The White Tiger is a story about how education, formal and otherwise, shapes individuals. Balram first receives his nickname –The White Tiger—in a classroom setting. Though over the course of the novel he attempts to embody his name by cultivating a ruthless, cunning streak and competing in Indian society, he originally earned the description for academic promise and integrity.
After being pulled out of school at an early age, Balram is left with only bits and pieces of a formal education. This leads him to refer to himself as a “half-baked” or “half-cooked” Indian. He sees his “half-cooked” education not as a weakness, but rather as one of the preconditions for an entrepreneurial spirit. He believes that having to take responsibility for one’s own education requires and builds an inventive, resourceful mind, and responds to the abrupt end of his schooling by learning what he can on the job. He claims he is not an original thinker, but rather an original listener, and pieces together an understanding of India by eavesdropping at work, transforming dead-end, menial jobs into learning opportunities.
As an adult, Balram respects traditional learning to a degree. He enjoys the proximity and physical presence of books, but also sneers at the musty, “foul taste” they leave in his mouth. Balram claims to learn more from “the road and the pavement”—from studying the constant changes of Indian society to cultivate the flexibility and adaptability he believes a self-made man should possess. In general, Balram emphasizes the importance of being attuned to one’s surroundings. As a child, he alone out of all the villagers becomes fascinated with the Black Fort: a beautiful old building in his town constructed by a foreign power years ago. He claims that the other villagers “remain slaves because they can’t see what is beautiful in this world,” and that by contrast, his innate ability to find interest and beauty in his environment marked him early on as deserving of a better life.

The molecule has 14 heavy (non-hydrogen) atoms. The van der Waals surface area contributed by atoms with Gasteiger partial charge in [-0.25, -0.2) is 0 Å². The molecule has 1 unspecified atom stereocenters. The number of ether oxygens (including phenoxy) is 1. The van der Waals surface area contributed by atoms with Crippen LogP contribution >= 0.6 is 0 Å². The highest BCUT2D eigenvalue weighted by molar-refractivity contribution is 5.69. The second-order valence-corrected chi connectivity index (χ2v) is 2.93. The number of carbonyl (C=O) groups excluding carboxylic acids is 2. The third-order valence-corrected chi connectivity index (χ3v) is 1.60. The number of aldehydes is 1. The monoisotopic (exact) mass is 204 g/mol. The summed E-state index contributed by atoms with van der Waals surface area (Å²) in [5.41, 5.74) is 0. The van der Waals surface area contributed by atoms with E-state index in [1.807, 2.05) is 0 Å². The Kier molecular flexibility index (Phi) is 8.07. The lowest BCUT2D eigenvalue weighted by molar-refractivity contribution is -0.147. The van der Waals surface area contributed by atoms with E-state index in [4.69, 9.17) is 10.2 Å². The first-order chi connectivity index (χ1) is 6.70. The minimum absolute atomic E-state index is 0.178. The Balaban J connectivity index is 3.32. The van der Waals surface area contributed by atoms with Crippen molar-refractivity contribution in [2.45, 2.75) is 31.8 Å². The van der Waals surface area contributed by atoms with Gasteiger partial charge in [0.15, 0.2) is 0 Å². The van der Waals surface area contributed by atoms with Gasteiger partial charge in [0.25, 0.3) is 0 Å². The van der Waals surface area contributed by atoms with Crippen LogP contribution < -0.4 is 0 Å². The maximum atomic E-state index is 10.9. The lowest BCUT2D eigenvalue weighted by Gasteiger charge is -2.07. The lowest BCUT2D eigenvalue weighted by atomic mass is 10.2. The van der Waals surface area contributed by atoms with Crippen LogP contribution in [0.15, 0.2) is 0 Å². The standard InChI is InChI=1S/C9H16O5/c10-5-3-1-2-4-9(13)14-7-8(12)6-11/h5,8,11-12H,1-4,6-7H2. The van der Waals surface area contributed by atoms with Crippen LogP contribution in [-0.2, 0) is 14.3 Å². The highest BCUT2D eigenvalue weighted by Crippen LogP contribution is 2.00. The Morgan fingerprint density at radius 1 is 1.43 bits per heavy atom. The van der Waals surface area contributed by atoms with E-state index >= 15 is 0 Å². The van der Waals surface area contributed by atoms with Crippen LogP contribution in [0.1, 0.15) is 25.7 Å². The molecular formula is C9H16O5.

Education Quotes in The White Tiger
“The story of my upbringing is the story of how a half-baked fellow is produced. But pay attention, Mr. Premier! Fully formed fellows, after twelve years of school and three years of university, wear nice suits, join companies, and take orders from other men for he rest of their lives. Entrepreneurs are made from half-baked clay.”
“You, young man, are an intelligent, honest, vivacious fellow in this crowd of thugs and idiots. In any jungle, what is the rarest of animals—the creature that comes along only once in a generation?”
“The white tiger.”
“That’s what you are, in this jungle.”
“They remain slaves because they can’t see what is beautiful in this world.”
“Many of my best ideas are, in fact, borrowed from my ex-employer or his brother or someone else whom I was driving about. (I confess, Mr. Premier: I am not an original thinker—but I am an original listener.)”
“That’s the one good thing I’ll say for myself. I’ve always been a big believer in education—especially my own.”
“I absorbed everything—that’s the amazing thing about entrepreneurs. We are like sponges—we absorb and grow.”
“You were looking for the key for years/ But the door was always open!”
“Now, despite my amazing success story, I don’t want to lose contact with the place where I got my real education in life. The road and the pavement.”
“People in this country are still waiting for the war of their freedom to come from somewhere else...That will never happen. Every man must make his own Benaras. The book of your revolution sits in the pit of your belly, young Indian. Crap it out, and read.”